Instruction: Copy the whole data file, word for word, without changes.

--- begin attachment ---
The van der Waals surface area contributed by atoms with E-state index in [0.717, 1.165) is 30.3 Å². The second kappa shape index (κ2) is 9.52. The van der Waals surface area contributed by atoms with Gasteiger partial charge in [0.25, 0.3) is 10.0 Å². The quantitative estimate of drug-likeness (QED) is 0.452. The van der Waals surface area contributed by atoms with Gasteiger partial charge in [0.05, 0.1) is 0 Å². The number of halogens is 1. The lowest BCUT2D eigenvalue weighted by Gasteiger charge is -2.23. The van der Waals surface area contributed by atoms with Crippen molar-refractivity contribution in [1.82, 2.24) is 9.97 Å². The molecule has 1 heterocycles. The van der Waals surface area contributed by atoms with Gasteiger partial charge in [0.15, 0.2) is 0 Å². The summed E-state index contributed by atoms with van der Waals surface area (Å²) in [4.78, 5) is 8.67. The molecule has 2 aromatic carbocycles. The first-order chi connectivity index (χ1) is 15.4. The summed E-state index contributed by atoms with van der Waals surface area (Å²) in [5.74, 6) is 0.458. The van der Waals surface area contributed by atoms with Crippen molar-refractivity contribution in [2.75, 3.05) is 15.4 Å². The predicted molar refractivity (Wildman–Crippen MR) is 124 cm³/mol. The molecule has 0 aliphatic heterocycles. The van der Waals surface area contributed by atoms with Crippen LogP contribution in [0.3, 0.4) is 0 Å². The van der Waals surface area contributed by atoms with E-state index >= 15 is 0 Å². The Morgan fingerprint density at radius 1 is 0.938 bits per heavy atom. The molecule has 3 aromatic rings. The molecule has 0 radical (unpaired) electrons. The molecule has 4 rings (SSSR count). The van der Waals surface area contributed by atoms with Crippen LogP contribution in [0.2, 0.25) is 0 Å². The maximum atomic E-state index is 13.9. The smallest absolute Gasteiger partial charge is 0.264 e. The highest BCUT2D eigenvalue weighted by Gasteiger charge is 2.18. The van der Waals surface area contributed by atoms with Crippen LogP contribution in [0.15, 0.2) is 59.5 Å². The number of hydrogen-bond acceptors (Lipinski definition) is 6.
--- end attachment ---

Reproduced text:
The van der Waals surface area contributed by atoms with E-state index in [0.717, 1.165) is 30.3 Å². The second kappa shape index (κ2) is 9.52. The van der Waals surface area contributed by atoms with Gasteiger partial charge in [0.25, 0.3) is 10.0 Å². The quantitative estimate of drug-likeness (QED) is 0.452. The van der Waals surface area contributed by atoms with Gasteiger partial charge in [0.05, 0.1) is 0 Å². The number of halogens is 1. The lowest BCUT2D eigenvalue weighted by Gasteiger charge is -2.23. The van der Waals surface area contributed by atoms with Crippen molar-refractivity contribution in [1.82, 2.24) is 9.97 Å². The molecule has 1 heterocycles. The van der Waals surface area contributed by atoms with Gasteiger partial charge in [0.15, 0.2) is 0 Å². The summed E-state index contributed by atoms with van der Waals surface area (Å²) in [4.78, 5) is 8.67. The molecule has 2 aromatic carbocycles. The first-order chi connectivity index (χ1) is 15.4. The summed E-state index contributed by atoms with van der Waals surface area (Å²) in [5.74, 6) is 0.458. The van der Waals surface area contributed by atoms with Crippen molar-refractivity contribution in [2.75, 3.05) is 15.4 Å². The predicted molar refractivity (Wildman–Crippen MR) is 124 cm³/mol. The molecule has 0 aliphatic heterocycles. The van der Waals surface area contributed by atoms with Crippen LogP contribution in [0.3, 0.4) is 0 Å². The van der Waals surface area contributed by atoms with E-state index >= 15 is 0 Å². The Morgan fingerprint density at radius 1 is 0.938 bits per heavy atom. The molecule has 3 aromatic rings. The molecule has 0 radical (unpaired) electrons. The molecule has 4 rings (SSSR count). The van der Waals surface area contributed by atoms with Crippen LogP contribution in [0.2, 0.25) is 0 Å². The maximum atomic E-state index is 13.9. The smallest absolute Gasteiger partial charge is 0.264 e. The highest BCUT2D eigenvalue weighted by Gasteiger charge is 2.18. The van der Waals surface area contributed by atoms with Crippen LogP contribution in [0.15, 0.2) is 59.5 Å². The number of hydrogen-bond acceptors (Lipinski definition) is 6.